The sets are lavish, the screenplay laudable and the background score lifts the goings-on, on screen. The script, however, is lacking in depth and finesse.
By Martin D’Souza | Opening Doorz Editorial | January 11, 2020
Rating: 2.5 / 5
The essence: Wanting to see the fearless warrior, having learnt so much about him in History, I, as a viewer, felt cheated as this was more filmi than historical. The sets are lavish, the screenplay laudable and the background score lifts the goings-on, on screen. The sword fight on horse-back too keeps you on the edge of the seat, but the script is lacking in depth and finesse.
Too much cinematic liberty can bring to nought all the hard work. Also, even a hint of nautanki in a performance can bring a character down to its knees.
Chhatrapati Shivaji Maharaj, the Maratha Warrior, is known in history as the shrewd tactician who fought and won many battles on the rough, mountainous terrain. In one scene, within his own chamber, Tanhaji (with an H) sports the getup of his (Shivaji’s) spiritual guru, to find out from him why he is not being informed about the fight to retrieve Kondhana fort. Now, this here is The Maratha Warrior who drove his bichuwa (a dagger) into Afzal Khan’s stomach, when the General was trying to outwit him!
Secondly, after Tanhaji takes pains to infiltrate Uday Bahn’s army to scour Kondhana Fort, escapes after being tortured and scales the high mountains in the dead of night, along with his army to capture the fort, Shivaji somehow feels that his trusted warrior is in pain and needs him. In no time Shivaji reaches the same Fort with his mother (which was laboriously climbed over by Tanhaji and his men) just before he breathes his last. This scene is akin to how the cops always came after the fight was over in old Bollywood films.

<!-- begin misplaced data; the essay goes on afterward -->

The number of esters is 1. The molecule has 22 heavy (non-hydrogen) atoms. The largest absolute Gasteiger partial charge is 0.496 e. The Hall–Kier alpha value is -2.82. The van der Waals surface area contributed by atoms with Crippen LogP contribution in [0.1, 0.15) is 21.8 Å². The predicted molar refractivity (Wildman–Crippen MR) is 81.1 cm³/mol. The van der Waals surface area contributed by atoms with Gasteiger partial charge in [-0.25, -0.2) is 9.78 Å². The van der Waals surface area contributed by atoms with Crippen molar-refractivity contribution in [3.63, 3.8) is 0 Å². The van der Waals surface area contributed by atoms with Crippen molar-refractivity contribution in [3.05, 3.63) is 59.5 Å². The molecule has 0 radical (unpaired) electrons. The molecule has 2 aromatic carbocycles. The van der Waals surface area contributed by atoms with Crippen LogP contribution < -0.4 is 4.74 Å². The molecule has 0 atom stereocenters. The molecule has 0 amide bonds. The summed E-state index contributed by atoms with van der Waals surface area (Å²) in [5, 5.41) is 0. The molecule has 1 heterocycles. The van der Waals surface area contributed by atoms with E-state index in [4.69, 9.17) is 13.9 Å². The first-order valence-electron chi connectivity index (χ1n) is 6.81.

Lastly, Uday Bhan Singh, in his overzealousness to appear maniacal, turns out to be comical. I guess Saif Ali Khan was trying to imitate Ranveer Singh’s Allaudin Khilji in Padmaavat.
Wanting to see the fearless warrior, having learnt so much about him in History lessons, I, as a viewer, felt cheated as this was more filmi than historical. The sets are lavish, the screenplay laudable and the background score lifts the goings-on, on screen. The sword fight on horse-back too keeps you on the edge of the seat, but the script is lacking in depth and finesse.
The whole film is based on Tanaji’s capturing of Kondhana Fort even though his son, Raiba’s wedding has been set. This is precisely the reason why Shivaji does not want to inform Tanhaji of the impending battle—He wants his trusted man to enjoy some moment of peace with his family.
Ajay Devgn has made intense emotions his forte and he knows how to tap into his reserves. At one point in time, I almost thought he would say, “aata maaji satakli,” but has another line to say, albeit in the same mood and emotion. Sharad Kelkar brings to life the character of Shivaji even though his role is limited. The warmth in his eyes and the regal manner in which he walks does justice to the Maratha Warrior.
All in all, Tanhaji is a grand attempt at bringing to life The Unsung Warrior but fails. For those who love their history and who have always loved Tanaji, and his determination to lead battles, this could be a good watch.
Producer: Ajay Devgn, Bhushan Kumar
Director: Om Raut
Star Cast: Ajay Devgn, Saif Ali Khan, Kajol, Sharad Kelkar
Also Read: Chhapaak Movie Review